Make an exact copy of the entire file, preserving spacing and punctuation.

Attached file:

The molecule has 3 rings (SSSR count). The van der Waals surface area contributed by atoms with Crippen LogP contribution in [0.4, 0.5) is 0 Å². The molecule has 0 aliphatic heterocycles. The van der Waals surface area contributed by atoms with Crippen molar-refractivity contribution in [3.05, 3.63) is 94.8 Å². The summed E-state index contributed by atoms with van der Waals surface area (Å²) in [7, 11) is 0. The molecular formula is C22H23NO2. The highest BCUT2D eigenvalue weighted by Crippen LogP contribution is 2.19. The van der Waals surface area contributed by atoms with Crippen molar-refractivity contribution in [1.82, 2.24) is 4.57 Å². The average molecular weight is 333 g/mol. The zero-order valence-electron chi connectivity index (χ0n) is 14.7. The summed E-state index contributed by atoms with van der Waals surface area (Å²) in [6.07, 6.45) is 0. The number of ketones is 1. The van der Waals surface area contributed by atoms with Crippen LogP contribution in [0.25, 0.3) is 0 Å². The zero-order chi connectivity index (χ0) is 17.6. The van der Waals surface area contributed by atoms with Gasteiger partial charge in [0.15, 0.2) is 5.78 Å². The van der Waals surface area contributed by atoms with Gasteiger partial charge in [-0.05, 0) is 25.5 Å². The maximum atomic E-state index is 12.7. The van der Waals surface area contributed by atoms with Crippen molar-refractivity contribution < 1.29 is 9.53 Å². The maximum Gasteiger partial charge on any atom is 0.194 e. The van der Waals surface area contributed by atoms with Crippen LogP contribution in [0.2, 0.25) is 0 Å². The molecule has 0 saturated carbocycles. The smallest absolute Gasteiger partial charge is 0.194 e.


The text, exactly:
The molecule has 3 rings (SSSR count). The van der Waals surface area contributed by atoms with Crippen LogP contribution in [0.4, 0.5) is 0 Å². The molecule has 0 aliphatic heterocycles. The van der Waals surface area contributed by atoms with Crippen molar-refractivity contribution in [3.05, 3.63) is 94.8 Å². The summed E-state index contributed by atoms with van der Waals surface area (Å²) in [7, 11) is 0. The molecular formula is C22H23NO2. The highest BCUT2D eigenvalue weighted by Crippen LogP contribution is 2.19. The van der Waals surface area contributed by atoms with Crippen molar-refractivity contribution in [1.82, 2.24) is 4.57 Å². The average molecular weight is 333 g/mol. The zero-order valence-electron chi connectivity index (χ0n) is 14.7. The summed E-state index contributed by atoms with van der Waals surface area (Å²) in [6.07, 6.45) is 0. The number of ketones is 1. The van der Waals surface area contributed by atoms with Crippen LogP contribution in [0.25, 0.3) is 0 Å². The zero-order chi connectivity index (χ0) is 17.6. The van der Waals surface area contributed by atoms with Gasteiger partial charge in [0.15, 0.2) is 5.78 Å². The van der Waals surface area contributed by atoms with Gasteiger partial charge in [-0.05, 0) is 25.5 Å². The maximum atomic E-state index is 12.7. The van der Waals surface area contributed by atoms with Crippen molar-refractivity contribution < 1.29 is 9.53 Å². The maximum Gasteiger partial charge on any atom is 0.194 e. The van der Waals surface area contributed by atoms with Crippen LogP contribution in [0.2, 0.25) is 0 Å². The molecule has 0 saturated carbocycles. The smallest absolute Gasteiger partial charge is 0.194 e.